‘No, no.’ Jack laughed. His eyes showed adoration for the wedding planner but the latter wouldn’t notice it because her knack for observation had been blocked by her knowledge that he was to marry another girl soon. ‘I wasn’t calling you. I meant you never looked behind you to give peace during the Mass. I always got the seat behind you, I don’t know, coincidence maybe. So, do I get a discount for going to the same church and for recognizing you?’
If you marry me now you don’t need the discount I’ll plan our own wedding. ‘If you and your bride won’t give me a hard time, maybe.’
‘We won’t I promise, especially, Laura she wants this wedding done perfectly and she’ll do everything you ask her to.’
Would she leave you if I ask her to?
‘I think I better go you look like there’s a lot of things going in your mind and I don’t want to bother you. I’ve done what I came here for and I’m going.’
‘Tell Laura I said hi. Oh and, I won’t be here tomorrow it’s my birthday I’m having a day off. You two could come if you want to, but there would be NO inquiries about the wedding. That’s how I like my days off no business talk.’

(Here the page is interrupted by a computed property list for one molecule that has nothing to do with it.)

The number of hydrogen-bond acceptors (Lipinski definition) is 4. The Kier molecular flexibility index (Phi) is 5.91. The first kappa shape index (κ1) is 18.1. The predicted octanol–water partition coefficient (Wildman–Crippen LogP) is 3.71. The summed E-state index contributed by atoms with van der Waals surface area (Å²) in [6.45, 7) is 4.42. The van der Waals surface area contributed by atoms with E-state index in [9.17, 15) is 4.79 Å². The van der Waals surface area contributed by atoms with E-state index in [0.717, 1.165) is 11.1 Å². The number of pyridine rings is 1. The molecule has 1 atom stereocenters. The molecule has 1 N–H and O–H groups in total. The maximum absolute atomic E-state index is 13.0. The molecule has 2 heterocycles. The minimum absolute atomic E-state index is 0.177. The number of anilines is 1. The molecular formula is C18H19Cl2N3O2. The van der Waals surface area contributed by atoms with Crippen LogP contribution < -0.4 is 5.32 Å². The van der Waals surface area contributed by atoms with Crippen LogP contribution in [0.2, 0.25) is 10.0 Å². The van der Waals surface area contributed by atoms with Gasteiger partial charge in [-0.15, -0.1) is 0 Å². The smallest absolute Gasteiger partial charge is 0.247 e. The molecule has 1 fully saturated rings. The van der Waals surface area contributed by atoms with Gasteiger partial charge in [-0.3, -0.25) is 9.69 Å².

‘Got it. I’ll tell Laura.’
Rose was surprised to see Jack arrive alone at her birthday party, but she was glad because she could talk to him without feeling awkward in front of Laura. ‘She couldn’t make it but she wanted you to have this. Happy birthday.’
All her guests had gone home but Rose managed to have Jack stay; it was the birthday gift she wanted and she got it with a bonus.
‘If I do this will you still marry her?’ She leaned forward and kissed him. ‘Oops, forgive me Father I have sinned.’
‘I think you had too much wine for tonight,’ said Jack.
‘But it’s my birthday I can drink as much as I want to.’
‘Of course.’ Rose moved closer and positioned her lips in front of his while he prepared to receive the kiss, but Rose moved back laughing.
‘I’m sorry, I’m not really drunk I’m just pretending to be.’ Jack sighed in disbelief but when he found it funny he started laughing with her.
‘How did you two meet?’ she inquired in a serious tone.
Jack smiled. ‘I’ll tell you if you promise not to tell Laura.’
‘What do you mean? Didn’t she already know how you met?’
‘Promise me first.’
‘Fine. I promise.’
‘Laura wasn’t the one I wanted to pursue there was another girl, but this girl she wouldn’t look behind her.’
‘I don’t get it.’
‘I saw her at the church one Sunday and I just fell for her even though I didn’t know who she was or what she did. I didn’t even know her name.’
‘Why didn’t you pursue her?’
‘I asked for a sign and I kept waiting but I didn’t get it until I saw Laura. She did the sign I asked for and I thought maybe she was the one. I asked her out and we just clicked and now we’re engaged.’ Rose’s moment with Jack was ended by a ring of his cellphone; it was Laura asking his whereabouts.
‘Thank you for coming and for sharing your story with me.’ Just when she was about to get inside he posted one last question that would haunt Rose for the rest of her life.
‘Why wouldn’t you look behind you? I waited for the sign and that’s for you to look behind, but you never looked. Why?’